The Role of Oxytocin, Vasopressin, and D-Cycloserine in Remediating Social Behavior in Rats with Amygdala Lesions


  • Kristina Lauren Scanlan Westminster College, New Wilmington, PA
  • Alan Gittis Westminster College, New Wilmington, PA
  • Robin McGovern Westminster College, New Wilmington, PA
Keywords: Oxytocin, Vasopressin, D-Cycloserine, Amygdala, Sexual Dimorphism

Abstract


Autism is a common neurodevelopmental disorder that affects communication and social behavior.  To reduce the social deficits characteristic of autism, the compounds oxytocin, arginine vasopressin, D-cycloserine, and D-cycloserine + oxytocin were explored as therapeutic agents.  Twenty-one Long Evans Hooded rats underwent a bilateral amygdala lesion, which reduced the time of social interactions between the pairs of animals.  Upon administration of D-cycloserine, the social deficits induced by the lesions were significantly reversed in both sexes.  In addition, it was observed that the efficacy of the treatments was affected by the sex of the subjects.  Male rats had the largest increase in social behavior when given D-cycloserine.  However, female rats experienced the largest reduction in social impairment when administered oxytocin.  Thus, sexually dimorphic treatments should be further investigated for individuals with autism spectrum disorders.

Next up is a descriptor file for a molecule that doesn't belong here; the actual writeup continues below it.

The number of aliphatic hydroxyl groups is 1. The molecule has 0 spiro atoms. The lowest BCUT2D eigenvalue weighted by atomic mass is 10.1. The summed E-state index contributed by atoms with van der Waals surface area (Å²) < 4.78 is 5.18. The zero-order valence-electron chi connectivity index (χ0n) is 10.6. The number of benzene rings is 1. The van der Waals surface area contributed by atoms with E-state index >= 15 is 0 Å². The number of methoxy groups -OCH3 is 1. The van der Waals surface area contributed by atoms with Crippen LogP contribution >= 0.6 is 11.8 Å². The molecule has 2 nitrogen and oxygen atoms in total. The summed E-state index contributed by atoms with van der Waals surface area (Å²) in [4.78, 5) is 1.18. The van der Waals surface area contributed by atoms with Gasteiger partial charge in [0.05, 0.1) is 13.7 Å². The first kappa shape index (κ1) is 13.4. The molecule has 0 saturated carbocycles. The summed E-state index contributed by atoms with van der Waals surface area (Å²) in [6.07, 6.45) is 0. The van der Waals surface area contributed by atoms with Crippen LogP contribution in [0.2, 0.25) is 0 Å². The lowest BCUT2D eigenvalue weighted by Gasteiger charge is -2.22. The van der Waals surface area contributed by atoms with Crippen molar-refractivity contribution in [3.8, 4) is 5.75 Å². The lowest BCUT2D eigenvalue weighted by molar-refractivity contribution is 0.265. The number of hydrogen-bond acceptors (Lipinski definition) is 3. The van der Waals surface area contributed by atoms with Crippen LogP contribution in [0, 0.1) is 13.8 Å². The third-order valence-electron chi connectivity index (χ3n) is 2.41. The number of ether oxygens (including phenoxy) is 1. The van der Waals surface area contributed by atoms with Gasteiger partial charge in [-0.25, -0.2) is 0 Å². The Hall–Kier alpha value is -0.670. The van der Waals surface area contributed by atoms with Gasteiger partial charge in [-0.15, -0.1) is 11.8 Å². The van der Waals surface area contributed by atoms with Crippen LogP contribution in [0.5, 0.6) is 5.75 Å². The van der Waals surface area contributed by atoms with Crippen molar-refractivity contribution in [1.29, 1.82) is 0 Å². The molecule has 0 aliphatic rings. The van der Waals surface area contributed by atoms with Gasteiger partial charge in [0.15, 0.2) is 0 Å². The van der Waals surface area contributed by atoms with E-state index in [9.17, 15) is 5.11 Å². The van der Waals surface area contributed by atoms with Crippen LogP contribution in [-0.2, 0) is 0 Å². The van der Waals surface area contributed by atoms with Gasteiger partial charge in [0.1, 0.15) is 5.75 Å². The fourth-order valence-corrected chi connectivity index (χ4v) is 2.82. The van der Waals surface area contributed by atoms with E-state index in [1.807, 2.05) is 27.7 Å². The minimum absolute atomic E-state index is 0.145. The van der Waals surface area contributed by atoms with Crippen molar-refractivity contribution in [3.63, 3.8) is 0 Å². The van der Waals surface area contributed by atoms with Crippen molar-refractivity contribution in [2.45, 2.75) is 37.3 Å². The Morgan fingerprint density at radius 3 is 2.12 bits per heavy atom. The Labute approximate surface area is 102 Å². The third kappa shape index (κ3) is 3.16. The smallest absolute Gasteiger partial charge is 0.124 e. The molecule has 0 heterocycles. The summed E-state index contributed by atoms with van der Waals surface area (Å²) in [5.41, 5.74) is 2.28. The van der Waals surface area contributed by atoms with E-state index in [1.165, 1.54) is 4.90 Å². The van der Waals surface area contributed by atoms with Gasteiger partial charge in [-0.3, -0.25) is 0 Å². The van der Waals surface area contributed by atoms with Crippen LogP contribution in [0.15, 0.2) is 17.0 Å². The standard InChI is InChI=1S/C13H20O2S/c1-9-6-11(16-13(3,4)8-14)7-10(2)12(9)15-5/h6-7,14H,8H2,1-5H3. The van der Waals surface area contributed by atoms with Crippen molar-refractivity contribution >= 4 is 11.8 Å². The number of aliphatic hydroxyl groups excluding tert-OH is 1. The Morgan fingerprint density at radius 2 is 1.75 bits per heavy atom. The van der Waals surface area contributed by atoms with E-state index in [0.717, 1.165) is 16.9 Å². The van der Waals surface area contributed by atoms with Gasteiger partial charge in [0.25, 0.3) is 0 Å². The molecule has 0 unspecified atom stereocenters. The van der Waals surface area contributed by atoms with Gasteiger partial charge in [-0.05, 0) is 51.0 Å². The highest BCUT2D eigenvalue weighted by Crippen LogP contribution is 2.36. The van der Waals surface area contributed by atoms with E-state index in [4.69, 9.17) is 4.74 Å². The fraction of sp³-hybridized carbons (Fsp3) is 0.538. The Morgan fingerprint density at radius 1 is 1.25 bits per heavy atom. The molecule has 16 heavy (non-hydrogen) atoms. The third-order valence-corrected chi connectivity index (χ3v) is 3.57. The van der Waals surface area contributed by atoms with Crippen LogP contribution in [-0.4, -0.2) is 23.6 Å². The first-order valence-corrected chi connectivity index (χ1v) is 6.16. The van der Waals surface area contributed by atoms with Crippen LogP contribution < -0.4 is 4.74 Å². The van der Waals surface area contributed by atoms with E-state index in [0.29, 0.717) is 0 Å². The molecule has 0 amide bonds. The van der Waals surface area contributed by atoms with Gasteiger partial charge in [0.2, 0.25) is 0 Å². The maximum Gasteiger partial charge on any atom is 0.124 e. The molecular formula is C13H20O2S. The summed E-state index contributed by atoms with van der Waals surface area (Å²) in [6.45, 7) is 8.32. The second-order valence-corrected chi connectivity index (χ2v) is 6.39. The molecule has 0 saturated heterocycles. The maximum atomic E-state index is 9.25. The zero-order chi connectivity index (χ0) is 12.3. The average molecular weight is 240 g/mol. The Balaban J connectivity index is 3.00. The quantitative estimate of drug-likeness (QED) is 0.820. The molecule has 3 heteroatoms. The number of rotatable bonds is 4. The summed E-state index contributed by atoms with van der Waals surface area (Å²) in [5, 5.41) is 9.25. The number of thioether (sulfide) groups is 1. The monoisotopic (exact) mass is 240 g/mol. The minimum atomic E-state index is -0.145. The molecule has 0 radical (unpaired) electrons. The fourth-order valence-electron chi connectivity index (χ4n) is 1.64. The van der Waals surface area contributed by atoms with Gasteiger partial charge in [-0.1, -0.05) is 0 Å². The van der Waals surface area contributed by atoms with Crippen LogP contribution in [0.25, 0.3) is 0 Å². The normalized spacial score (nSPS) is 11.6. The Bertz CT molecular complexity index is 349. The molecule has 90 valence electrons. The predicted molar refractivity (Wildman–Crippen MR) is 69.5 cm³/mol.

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Author Biographies

Kristina Lauren Scanlan, Westminster College, New Wilmington, PA
Undergraduate Student
Alan Gittis, Westminster College, New Wilmington, PA
Emeritus Professor of Neuroscience and Psychology
Robin McGovern, Westminster College, New Wilmington, PA
Associate Professor of Behavioral Neuroscience
Published
03-25-2012

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How to Cite
Scanlan, K. L., Gittis, A., & McGovern, R. (2012). The Role of Oxytocin, Vasopressin, and D-Cycloserine in Remediating Social Behavior in Rats with Amygdala Lesions. Journal of Student Research, 1(1), 53-59. Retrieved from https://jofsr.org/index.php/path/article/view/60
Section
Research Articles